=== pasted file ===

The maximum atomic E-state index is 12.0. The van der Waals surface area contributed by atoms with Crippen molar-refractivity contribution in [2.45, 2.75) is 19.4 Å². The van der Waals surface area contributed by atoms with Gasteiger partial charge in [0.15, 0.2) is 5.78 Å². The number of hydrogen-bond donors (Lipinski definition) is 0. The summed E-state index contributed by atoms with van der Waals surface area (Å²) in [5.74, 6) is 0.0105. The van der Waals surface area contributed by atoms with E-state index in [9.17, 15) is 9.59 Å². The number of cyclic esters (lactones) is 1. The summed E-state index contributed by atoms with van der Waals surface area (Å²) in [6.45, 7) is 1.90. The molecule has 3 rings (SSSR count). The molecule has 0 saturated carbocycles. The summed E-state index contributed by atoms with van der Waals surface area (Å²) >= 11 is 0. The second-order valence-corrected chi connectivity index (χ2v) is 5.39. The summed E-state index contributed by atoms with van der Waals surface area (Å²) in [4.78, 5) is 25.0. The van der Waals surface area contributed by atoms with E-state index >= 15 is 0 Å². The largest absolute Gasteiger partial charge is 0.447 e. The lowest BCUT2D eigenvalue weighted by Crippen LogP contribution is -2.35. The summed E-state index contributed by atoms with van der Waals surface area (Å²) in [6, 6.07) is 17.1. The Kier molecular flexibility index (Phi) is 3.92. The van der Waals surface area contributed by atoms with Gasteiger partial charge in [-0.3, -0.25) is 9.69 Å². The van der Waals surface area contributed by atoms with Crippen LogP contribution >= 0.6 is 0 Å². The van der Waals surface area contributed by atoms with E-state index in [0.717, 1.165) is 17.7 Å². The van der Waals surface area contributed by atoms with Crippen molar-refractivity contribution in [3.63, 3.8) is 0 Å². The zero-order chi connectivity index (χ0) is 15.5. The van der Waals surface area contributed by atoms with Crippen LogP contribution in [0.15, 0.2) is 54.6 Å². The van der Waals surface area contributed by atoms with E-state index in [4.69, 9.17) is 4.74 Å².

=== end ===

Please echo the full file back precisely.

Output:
The maximum atomic E-state index is 12.0. The van der Waals surface area contributed by atoms with Crippen molar-refractivity contribution in [2.45, 2.75) is 19.4 Å². The van der Waals surface area contributed by atoms with Gasteiger partial charge in [0.15, 0.2) is 5.78 Å². The number of hydrogen-bond donors (Lipinski definition) is 0. The summed E-state index contributed by atoms with van der Waals surface area (Å²) in [5.74, 6) is 0.0105. The van der Waals surface area contributed by atoms with E-state index in [9.17, 15) is 9.59 Å². The number of cyclic esters (lactones) is 1. The summed E-state index contributed by atoms with van der Waals surface area (Å²) in [6.45, 7) is 1.90. The molecule has 3 rings (SSSR count). The molecule has 0 saturated carbocycles. The summed E-state index contributed by atoms with van der Waals surface area (Å²) >= 11 is 0. The second-order valence-corrected chi connectivity index (χ2v) is 5.39. The summed E-state index contributed by atoms with van der Waals surface area (Å²) in [4.78, 5) is 25.0. The van der Waals surface area contributed by atoms with E-state index >= 15 is 0 Å². The largest absolute Gasteiger partial charge is 0.447 e. The lowest BCUT2D eigenvalue weighted by Crippen LogP contribution is -2.35. The summed E-state index contributed by atoms with van der Waals surface area (Å²) in [6, 6.07) is 17.1. The Kier molecular flexibility index (Phi) is 3.92. The van der Waals surface area contributed by atoms with Gasteiger partial charge in [-0.3, -0.25) is 9.69 Å². The van der Waals surface area contributed by atoms with Crippen LogP contribution >= 0.6 is 0 Å². The van der Waals surface area contributed by atoms with E-state index in [0.717, 1.165) is 17.7 Å². The van der Waals surface area contributed by atoms with Crippen molar-refractivity contribution in [3.63, 3.8) is 0 Å². The zero-order chi connectivity index (χ0) is 15.5. The van der Waals surface area contributed by atoms with Crippen LogP contribution in [0.15, 0.2) is 54.6 Å². The van der Waals surface area contributed by atoms with E-state index in [4.69, 9.17) is 4.74 Å².